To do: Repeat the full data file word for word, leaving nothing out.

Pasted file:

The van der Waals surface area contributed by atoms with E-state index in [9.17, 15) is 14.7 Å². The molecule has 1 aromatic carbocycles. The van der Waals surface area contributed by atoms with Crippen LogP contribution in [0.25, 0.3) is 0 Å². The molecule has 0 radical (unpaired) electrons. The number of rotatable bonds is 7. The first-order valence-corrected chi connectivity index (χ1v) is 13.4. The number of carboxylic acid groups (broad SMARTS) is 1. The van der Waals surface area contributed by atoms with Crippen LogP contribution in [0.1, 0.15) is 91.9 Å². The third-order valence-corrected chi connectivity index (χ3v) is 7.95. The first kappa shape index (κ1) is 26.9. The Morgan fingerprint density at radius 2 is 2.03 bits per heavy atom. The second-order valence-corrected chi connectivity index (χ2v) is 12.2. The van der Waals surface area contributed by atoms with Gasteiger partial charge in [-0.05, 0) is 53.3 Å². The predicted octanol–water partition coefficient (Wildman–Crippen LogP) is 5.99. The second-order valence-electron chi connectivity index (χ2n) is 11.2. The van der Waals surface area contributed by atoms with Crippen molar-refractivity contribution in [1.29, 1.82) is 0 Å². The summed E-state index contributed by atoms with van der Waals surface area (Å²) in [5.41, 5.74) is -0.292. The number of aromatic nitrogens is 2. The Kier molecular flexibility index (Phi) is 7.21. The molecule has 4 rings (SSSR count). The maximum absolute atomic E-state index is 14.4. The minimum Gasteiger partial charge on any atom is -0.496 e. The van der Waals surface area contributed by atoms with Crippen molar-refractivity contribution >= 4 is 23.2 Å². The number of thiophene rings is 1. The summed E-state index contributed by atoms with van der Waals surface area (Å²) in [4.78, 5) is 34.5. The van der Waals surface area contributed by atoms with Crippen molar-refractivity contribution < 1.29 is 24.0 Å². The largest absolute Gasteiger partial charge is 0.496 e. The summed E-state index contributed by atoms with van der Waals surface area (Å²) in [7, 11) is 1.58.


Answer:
The van der Waals surface area contributed by atoms with E-state index in [9.17, 15) is 14.7 Å². The molecule has 1 aromatic carbocycles. The van der Waals surface area contributed by atoms with Crippen LogP contribution in [0.25, 0.3) is 0 Å². The molecule has 0 radical (unpaired) electrons. The number of rotatable bonds is 7. The first-order valence-corrected chi connectivity index (χ1v) is 13.4. The number of carboxylic acid groups (broad SMARTS) is 1. The van der Waals surface area contributed by atoms with Crippen LogP contribution in [0.1, 0.15) is 91.9 Å². The third-order valence-corrected chi connectivity index (χ3v) is 7.95. The first kappa shape index (κ1) is 26.9. The Morgan fingerprint density at radius 2 is 2.03 bits per heavy atom. The second-order valence-corrected chi connectivity index (χ2v) is 12.2. The van der Waals surface area contributed by atoms with Gasteiger partial charge in [-0.05, 0) is 53.3 Å². The predicted octanol–water partition coefficient (Wildman–Crippen LogP) is 5.99. The second-order valence-electron chi connectivity index (χ2n) is 11.2. The van der Waals surface area contributed by atoms with Crippen molar-refractivity contribution in [1.29, 1.82) is 0 Å². The summed E-state index contributed by atoms with van der Waals surface area (Å²) in [5.41, 5.74) is -0.292. The number of aromatic nitrogens is 2. The Kier molecular flexibility index (Phi) is 7.21. The molecule has 4 rings (SSSR count). The maximum absolute atomic E-state index is 14.4. The minimum Gasteiger partial charge on any atom is -0.496 e. The van der Waals surface area contributed by atoms with Crippen molar-refractivity contribution >= 4 is 23.2 Å². The number of thiophene rings is 1. The summed E-state index contributed by atoms with van der Waals surface area (Å²) in [4.78, 5) is 34.5. The van der Waals surface area contributed by atoms with Crippen molar-refractivity contribution < 1.29 is 24.0 Å². The largest absolute Gasteiger partial charge is 0.496 e. The summed E-state index contributed by atoms with van der Waals surface area (Å²) in [7, 11) is 1.58.